Home Insurance Quotes
Hurricanes blow holes into flood and wind insurance policies
When a river or lake rises and floods your neighborhood, a flood insurance claim is clear cut, assuming you carry flood insurance. Flood insurance is available from many private home insurers, called Write-Your-Own (WYO) insurers, and administered by the National Flood Insurance Program (NFIP), which is also in charge of mapping the nation's flood plains and setting rates for flood policies.
Home insurance does not cover flooding, which is why you need to buy a separate flood insurance policy. And flood insurance does not cover damage from anything else, like high winds. What happens when a storm brings a combination of winds and floods? What happens when multiple insurance policies cover different damages from the same event?
|What happens when multiple insurance policies cover different damages from the same event?|
A December 2007 report from the U.S. Government Accountability Office (GAO) shows that there are significant claims problems when properties are subject to both high winds and water. This came to vivid light after the 2005 hurricance season and Hurricane Katrina. The Federal Emergency Management Agency (FEMA), which oversees the NFIP, still faces questions over whether all the claims paid by the NFIP covered only damages from flooding.
In addition, conflicts of interest can arise when an insurer provides a home insurance policy and also writes the flood policy for the same property. That means the same insurer is responsible for determining the damages it must pay and the damages that will be paid by the NFIP. Are the bills sent to the NFIP really including only flood damage, and how can losses even be assigned properly when an insurance adjuster arrives at a house destroyed through a combination of wind and flood?
Complicating the endeavor is that fact the the NFIP does not collect or analyze both wind and flood claims data, which limits FEMA's ability to assess the accuracy of claims paid for hurricane-damaged property, according to the GAO. FEMA officials do not even have access to WYO insurers' guidelines on how to determine wind vs. flood damages for properties subjected to both.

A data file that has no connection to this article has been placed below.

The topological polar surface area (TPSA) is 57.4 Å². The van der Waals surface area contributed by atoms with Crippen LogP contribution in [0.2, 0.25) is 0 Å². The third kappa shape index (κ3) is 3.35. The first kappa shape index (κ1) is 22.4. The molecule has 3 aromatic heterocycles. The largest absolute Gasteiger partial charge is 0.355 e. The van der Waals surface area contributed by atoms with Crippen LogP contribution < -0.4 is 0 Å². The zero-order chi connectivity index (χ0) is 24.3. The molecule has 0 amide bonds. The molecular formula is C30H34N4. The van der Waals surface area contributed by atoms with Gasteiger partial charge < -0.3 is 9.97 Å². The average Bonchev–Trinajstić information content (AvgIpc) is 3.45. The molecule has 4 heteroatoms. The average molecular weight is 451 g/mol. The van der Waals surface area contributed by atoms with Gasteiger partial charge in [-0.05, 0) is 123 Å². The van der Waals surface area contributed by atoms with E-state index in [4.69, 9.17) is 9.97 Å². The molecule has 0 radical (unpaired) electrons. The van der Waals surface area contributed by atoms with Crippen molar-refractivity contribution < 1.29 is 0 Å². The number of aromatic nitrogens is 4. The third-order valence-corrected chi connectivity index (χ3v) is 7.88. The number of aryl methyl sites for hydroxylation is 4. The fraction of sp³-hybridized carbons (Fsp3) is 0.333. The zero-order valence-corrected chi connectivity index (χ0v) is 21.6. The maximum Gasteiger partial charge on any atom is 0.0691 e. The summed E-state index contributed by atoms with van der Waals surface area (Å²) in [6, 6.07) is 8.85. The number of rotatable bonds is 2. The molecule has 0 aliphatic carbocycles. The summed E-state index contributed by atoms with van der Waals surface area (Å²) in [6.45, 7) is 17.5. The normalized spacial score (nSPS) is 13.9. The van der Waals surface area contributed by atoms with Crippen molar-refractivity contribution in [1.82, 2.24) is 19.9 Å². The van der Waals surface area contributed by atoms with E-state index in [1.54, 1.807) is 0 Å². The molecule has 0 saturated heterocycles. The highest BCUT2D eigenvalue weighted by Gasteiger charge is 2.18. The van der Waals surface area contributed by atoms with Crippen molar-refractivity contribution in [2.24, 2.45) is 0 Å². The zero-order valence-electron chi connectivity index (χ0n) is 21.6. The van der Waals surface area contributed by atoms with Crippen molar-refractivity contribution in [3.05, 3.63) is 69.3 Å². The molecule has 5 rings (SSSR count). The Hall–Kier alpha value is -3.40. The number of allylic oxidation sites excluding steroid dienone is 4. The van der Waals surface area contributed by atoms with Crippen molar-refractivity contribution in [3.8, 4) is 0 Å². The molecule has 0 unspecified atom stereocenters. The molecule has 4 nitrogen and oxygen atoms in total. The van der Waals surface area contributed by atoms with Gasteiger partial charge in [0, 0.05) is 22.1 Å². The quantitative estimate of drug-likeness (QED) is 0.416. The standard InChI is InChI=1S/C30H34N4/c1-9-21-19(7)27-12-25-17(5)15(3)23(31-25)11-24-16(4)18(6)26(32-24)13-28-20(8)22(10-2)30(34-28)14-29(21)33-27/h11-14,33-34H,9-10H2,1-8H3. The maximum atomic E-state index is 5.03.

Also thrown into this muddy mix is the problem of differences in licensing and training for insurance adjusters. Because each state controls adjuster licensing requirements, in states with few or no regulations there are uncertainties about adjusters' qualifications. In addition, notes the GAO, after a disaster, states can waive normal oversight of adjusters so that they can meet demand — but that means every Tom, Dick and Harry and can be out there putting dollar values on losses and determining whether damage came from wind or flood. It can mean that giant insurance bills are being directed to the wrong entities.
If you're a homeowner standing next to an uninhabitable hurricane-damaged house, the competency of your insurance adjuster is vital. Your flood and wind policies likely have different coverage limits, and flood policies don't offer coverage for additional living expenses when you can't occupy your house. If your insurance adjuster determines your losses come from flood, you may not receive enough money to rebuild (the maximum flood coverage for a residential structure is $250,000) and you'll have to foot your own hotel and food bills. It's possible that your neighbor next door could have a different determination from his adjuster and be able to make a windstorm claim that gives him more coverage.
There's no easy solution to the claims problems that arise after hurricanes, but the GAO recommended that FEMA get the authority to obtain wind-damage claims data from private insurers for properties that take hits from both wind and flood. The GAO also recommended that states improve the quality and consistency of adjuster oversight, to avoid a repeat of adjuster failures after Hurricane Katrina.
What did FEMA think? It agreed about adjuster oversight but did not agree that Congress should give it authority to look at wind-claims data.